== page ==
Winter causing city, county snow removal headachesPublished 10:30am Thursday, March 6, 2014
Work load putting time crunch on county staff
By Jason Schoonover and Trey Mewes
Mower County’s road crew expected to wake up to snow Wednesday morning — just not more than 10 inches of it.
“Waking up to 10 to 12 [inches] instead of 2 to 5 is a little bit of a surprise,” Mower County Public Works Director Mike Hanson said Wednesday.
That’s nothing new this winter, as Hanson confirmed county road crews are enduring one of their busiest seasons in 10 to 15 years with several cases of snow, high winds and bitter cold.
Despite the busy times, there’s little risk of the county running out of salt mixture for roads. The county still has 200 tons of road salt left, which is mixed with things like sand to make five to six times that amount.
Austin Public Works Director Steven Lang said city workers have used more than 6,000 tons of salt/sand mixture on the roads thus far this winter, much higher than the normal 4,000 to 4,500 tons city officials use during a winter season. Tuesday’s snowstorm also caused city workers to remove snow overnight on Wednesday. It will be tough to tell how much more than usual the city is spending on salt and sand as the city’s fiscal budget year goes from Jan. 1 to Dec. 31, changing in the middle of winter.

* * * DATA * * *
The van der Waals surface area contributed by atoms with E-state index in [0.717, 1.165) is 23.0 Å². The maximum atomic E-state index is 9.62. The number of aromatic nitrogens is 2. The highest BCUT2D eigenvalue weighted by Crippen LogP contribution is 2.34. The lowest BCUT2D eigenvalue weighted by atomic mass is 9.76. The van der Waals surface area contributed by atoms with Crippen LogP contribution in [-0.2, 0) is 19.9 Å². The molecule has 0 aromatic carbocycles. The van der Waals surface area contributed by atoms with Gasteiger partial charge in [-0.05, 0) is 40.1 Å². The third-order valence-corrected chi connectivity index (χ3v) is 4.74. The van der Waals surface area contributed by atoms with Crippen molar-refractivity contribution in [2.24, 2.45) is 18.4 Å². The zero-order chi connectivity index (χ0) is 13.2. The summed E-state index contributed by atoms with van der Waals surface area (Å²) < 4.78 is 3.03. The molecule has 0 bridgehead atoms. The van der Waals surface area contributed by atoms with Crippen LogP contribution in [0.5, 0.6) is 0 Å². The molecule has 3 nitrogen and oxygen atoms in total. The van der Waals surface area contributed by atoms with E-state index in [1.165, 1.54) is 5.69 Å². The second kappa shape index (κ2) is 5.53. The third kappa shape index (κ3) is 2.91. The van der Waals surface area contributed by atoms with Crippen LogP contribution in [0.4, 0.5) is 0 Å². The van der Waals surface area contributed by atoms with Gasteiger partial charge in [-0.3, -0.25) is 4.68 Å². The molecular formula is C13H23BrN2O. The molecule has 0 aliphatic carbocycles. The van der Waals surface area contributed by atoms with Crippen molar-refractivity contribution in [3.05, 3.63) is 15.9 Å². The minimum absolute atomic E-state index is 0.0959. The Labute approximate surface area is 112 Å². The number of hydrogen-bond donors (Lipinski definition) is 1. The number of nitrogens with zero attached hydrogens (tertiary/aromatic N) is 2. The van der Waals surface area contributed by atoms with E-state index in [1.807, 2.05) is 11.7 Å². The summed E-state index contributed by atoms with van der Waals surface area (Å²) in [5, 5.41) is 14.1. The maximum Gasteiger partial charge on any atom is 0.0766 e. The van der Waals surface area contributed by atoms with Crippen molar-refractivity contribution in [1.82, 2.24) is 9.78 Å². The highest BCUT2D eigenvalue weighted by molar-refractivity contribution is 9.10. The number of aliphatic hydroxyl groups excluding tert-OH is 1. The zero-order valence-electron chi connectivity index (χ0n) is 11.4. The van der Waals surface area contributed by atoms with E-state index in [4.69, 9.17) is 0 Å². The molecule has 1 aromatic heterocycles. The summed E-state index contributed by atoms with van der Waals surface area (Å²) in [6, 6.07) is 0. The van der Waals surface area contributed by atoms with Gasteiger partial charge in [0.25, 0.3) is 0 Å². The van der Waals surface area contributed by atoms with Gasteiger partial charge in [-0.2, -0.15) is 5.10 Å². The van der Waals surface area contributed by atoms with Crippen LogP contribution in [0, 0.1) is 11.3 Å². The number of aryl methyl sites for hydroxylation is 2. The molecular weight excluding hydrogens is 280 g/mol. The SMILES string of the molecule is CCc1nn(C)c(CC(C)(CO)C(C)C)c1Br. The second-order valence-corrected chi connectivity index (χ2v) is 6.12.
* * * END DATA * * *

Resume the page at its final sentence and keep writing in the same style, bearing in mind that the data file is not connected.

With the extra work, time is becoming an issue for county staff. Hanson told the county board Tuesday several of his employees have more than 100 banked hours. Banked hours, as opposed to overtime, are typically balanced by giving employees time off when the workload is light. However, Hanson and county leaders will discuss what to did this year with the abnormal amount of banked time. Work in the office won’t stop once the snow melts, as crews will then shift their focus to road repairs and other duties.
“There are better times than others to use the bank hours and take time off,” Hanson said.
City of Austin employees may have been out on the roads more this winter, but they’ve usually been able to clean up snow during regular hours. At least, before the blizzard that took place last month.
That blizzard and Tuesday’s snowstorm cause more overnight snow removals, which has caused more overtime hours for city employees, according to Lang.
“I would say crews are starting to build some comp hours, but because of how the winter started, I don’t think we are at an exorbitant quantity of comp hours yet,” he said.
In some cases, the county has had to hire outside help. The county hired contractors to widen drifts in some problem areas, something the Minnesota Department of Transportation has done, too.
Even with extra banked time, Hanson assured crews will be out whenever necessary.
“We’re not going stop trying to serve the public,” Hanson said.
The heavy winter doesn’t have county leaders looking to any drastic changes like buying a new plow or hiring more employees, as next year’s winter could be light or average.
“There’s always going to be a year that’s worse than others,” Hanson said.